As many of you are likely aware, today is the 41st anniversary of Earth Day (I know, doesn’t it feel like just yesterday that we were celebrating its 40th?).  Around the world, people are celebrating and raising awareness of Earth Day’s mission by taking part in everything from clean air and water projects, to bike rides as they ditch their cars, to sending text messages like “TREE” to donate to green causes. Continue reading >>

By in Economy, Insights & Trends, Talent Management

Real Housewife is a Real Business Model…And More News from This Week

While you were busy preparing for the long-awaited reunion with Ted, Danny, Mr. Ernst and the rest of the gang at Bar None Dude Ranch, celebrating Earth Day the way Gaia always intended it, or suddenly having a new appreciation for Rebecca Black…here’s what’ s been happening in the world of workforce management…

  • Employees complaining about long work hours? Show them this infographic that demonstrates working patterns around the world. They’ll shut up good when they check out Mexico, Japan and Portugal. (Life,Inc.)
  • Sure, it’s all fun and games until someone gets heart disease. If your health benefits don’t cover adult onset diabetes, you might want to cool it with the office candy jar contributions. (Wall Street Journal)
  • You don’t have to be a reality show star to launch a successful business. (It probably doesn’t hurt, though) (Hollywood Reporter)
  • More companies finally get what Dolly Pardon was singing about. More companies are enabling employees to take a break from the traditional 9 to 5 by offering flexible working arrangements to increase retention, productivity and morale. (Fortune)
  • From the playground to the workplace, bullies are everywhere. A new survey shows that not only is bullying rampant in the workplace, but bosses are the biggest offenders. (For shame!) (The Hiring Site)
  • And you thought you just had to watch what you said over email…Employers be warned: Employees everywhere are now using cell phones and other digital to secretly record what they think is discriminatory or inappropriate activity at the office. (ABC News)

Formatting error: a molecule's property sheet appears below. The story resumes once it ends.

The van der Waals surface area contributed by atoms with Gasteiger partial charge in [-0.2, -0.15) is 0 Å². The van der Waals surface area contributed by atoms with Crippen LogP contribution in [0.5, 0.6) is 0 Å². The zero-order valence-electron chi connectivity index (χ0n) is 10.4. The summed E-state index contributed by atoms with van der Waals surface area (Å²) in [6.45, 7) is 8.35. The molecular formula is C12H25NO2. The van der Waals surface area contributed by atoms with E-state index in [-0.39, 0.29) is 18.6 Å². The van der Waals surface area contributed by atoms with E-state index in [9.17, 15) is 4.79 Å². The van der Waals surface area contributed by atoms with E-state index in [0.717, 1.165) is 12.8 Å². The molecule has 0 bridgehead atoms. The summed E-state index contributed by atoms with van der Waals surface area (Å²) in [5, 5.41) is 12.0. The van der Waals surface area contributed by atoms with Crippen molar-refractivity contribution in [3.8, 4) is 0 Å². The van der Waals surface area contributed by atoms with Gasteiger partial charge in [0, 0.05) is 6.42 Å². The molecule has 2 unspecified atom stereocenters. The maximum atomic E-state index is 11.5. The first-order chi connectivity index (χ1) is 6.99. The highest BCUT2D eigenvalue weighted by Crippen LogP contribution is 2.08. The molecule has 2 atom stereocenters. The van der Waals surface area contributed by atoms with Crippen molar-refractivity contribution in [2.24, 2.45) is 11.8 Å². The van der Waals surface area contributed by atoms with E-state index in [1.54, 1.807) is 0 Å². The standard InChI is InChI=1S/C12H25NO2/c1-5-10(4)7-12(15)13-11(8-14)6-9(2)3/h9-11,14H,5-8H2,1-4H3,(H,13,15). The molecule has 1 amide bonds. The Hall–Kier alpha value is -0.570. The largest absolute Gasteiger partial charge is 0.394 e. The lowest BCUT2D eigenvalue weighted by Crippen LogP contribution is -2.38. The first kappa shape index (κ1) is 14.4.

• If there’s one thing Hollywood loves, it’s causing workplace trouble via Twitter. ‘Glee’ producers weren’t so delighted after one of the show’s actors spoiled a major storyline. (Yahoo!)
  • Offering free coffee will no longer suffice. As more reports link sleep deprivation and on-the-job mishaps, the U.S. Department of Transportation recently changed its rules to require an extra hour of rest between shifts for air traffic controllers. (Chicago Tribune)

By in In Review, Insights & Trends

ShellySun WEB

Getting Out of the Corner Office and Going Undercover: BrightStar’s CEO Talks ‘Undercover Boss’

Say what you will about reality TV: there are quality programs out there that are not only entertaining, but that truly enrich people’s lives. Just ask Shelly Sun, CEO and co-founder of BrightStar Care, one of the nation’s fastest growing private healthcare companies. Last week, Sun, along with her husband, JD, appeared on the CBS hit reality show Undercover Boss, which follows different bosses each week as they go incognito to learn more about the inner workings of their companies.

Asked if she would do it all over again, she doesn’t need to think twice: “Absolutely,” she told me in a recent phone interview, going on to describe the experience as “really impactful.”

Shelly Sun had the itch to go undercover as a boss long before her episode ever aired. A fan of the show since its premiere in 2010, Sun recalls watching the episode featuring 7-Eleven CEO Joe DePinto and thinking, “What a great opportunity to really see what goes on the front lines.”